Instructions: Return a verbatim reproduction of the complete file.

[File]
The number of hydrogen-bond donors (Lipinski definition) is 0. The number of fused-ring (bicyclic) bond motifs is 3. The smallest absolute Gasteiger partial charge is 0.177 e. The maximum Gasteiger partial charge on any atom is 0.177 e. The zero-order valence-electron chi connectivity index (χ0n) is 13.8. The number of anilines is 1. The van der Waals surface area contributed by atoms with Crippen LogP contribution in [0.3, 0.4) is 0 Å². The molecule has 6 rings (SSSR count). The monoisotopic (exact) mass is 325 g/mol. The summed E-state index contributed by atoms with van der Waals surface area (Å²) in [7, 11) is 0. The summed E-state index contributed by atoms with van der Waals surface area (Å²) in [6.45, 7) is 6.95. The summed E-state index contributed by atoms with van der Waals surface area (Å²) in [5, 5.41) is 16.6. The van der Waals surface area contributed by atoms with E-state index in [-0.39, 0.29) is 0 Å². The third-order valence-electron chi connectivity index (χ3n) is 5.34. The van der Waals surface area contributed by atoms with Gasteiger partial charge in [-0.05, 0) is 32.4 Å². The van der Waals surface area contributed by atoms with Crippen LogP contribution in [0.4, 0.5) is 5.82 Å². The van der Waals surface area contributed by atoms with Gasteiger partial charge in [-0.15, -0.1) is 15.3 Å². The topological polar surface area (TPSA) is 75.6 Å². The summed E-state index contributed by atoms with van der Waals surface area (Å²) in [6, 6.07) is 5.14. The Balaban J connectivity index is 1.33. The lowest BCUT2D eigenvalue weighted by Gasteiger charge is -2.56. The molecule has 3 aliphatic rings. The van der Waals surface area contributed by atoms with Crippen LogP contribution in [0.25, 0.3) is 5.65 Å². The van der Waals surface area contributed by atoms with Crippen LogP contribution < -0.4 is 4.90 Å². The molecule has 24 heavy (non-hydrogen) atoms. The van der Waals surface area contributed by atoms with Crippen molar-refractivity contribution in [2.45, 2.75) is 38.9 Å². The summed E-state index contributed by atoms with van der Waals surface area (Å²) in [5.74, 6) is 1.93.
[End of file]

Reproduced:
The number of hydrogen-bond donors (Lipinski definition) is 0. The number of fused-ring (bicyclic) bond motifs is 3. The smallest absolute Gasteiger partial charge is 0.177 e. The maximum Gasteiger partial charge on any atom is 0.177 e. The zero-order valence-electron chi connectivity index (χ0n) is 13.8. The number of anilines is 1. The van der Waals surface area contributed by atoms with Crippen LogP contribution in [0.3, 0.4) is 0 Å². The molecule has 6 rings (SSSR count). The monoisotopic (exact) mass is 325 g/mol. The summed E-state index contributed by atoms with van der Waals surface area (Å²) in [7, 11) is 0. The summed E-state index contributed by atoms with van der Waals surface area (Å²) in [6.45, 7) is 6.95. The summed E-state index contributed by atoms with van der Waals surface area (Å²) in [5, 5.41) is 16.6. The van der Waals surface area contributed by atoms with E-state index in [-0.39, 0.29) is 0 Å². The third-order valence-electron chi connectivity index (χ3n) is 5.34. The van der Waals surface area contributed by atoms with Gasteiger partial charge in [-0.05, 0) is 32.4 Å². The van der Waals surface area contributed by atoms with Crippen LogP contribution in [0.4, 0.5) is 5.82 Å². The van der Waals surface area contributed by atoms with Gasteiger partial charge in [-0.15, -0.1) is 15.3 Å². The topological polar surface area (TPSA) is 75.6 Å². The summed E-state index contributed by atoms with van der Waals surface area (Å²) in [6, 6.07) is 5.14. The Balaban J connectivity index is 1.33. The lowest BCUT2D eigenvalue weighted by Gasteiger charge is -2.56. The molecule has 3 aliphatic rings. The van der Waals surface area contributed by atoms with Crippen LogP contribution in [0.25, 0.3) is 5.65 Å². The van der Waals surface area contributed by atoms with Crippen LogP contribution < -0.4 is 4.90 Å². The molecule has 24 heavy (non-hydrogen) atoms. The van der Waals surface area contributed by atoms with Crippen molar-refractivity contribution in [2.45, 2.75) is 38.9 Å². The summed E-state index contributed by atoms with van der Waals surface area (Å²) in [5.74, 6) is 1.93.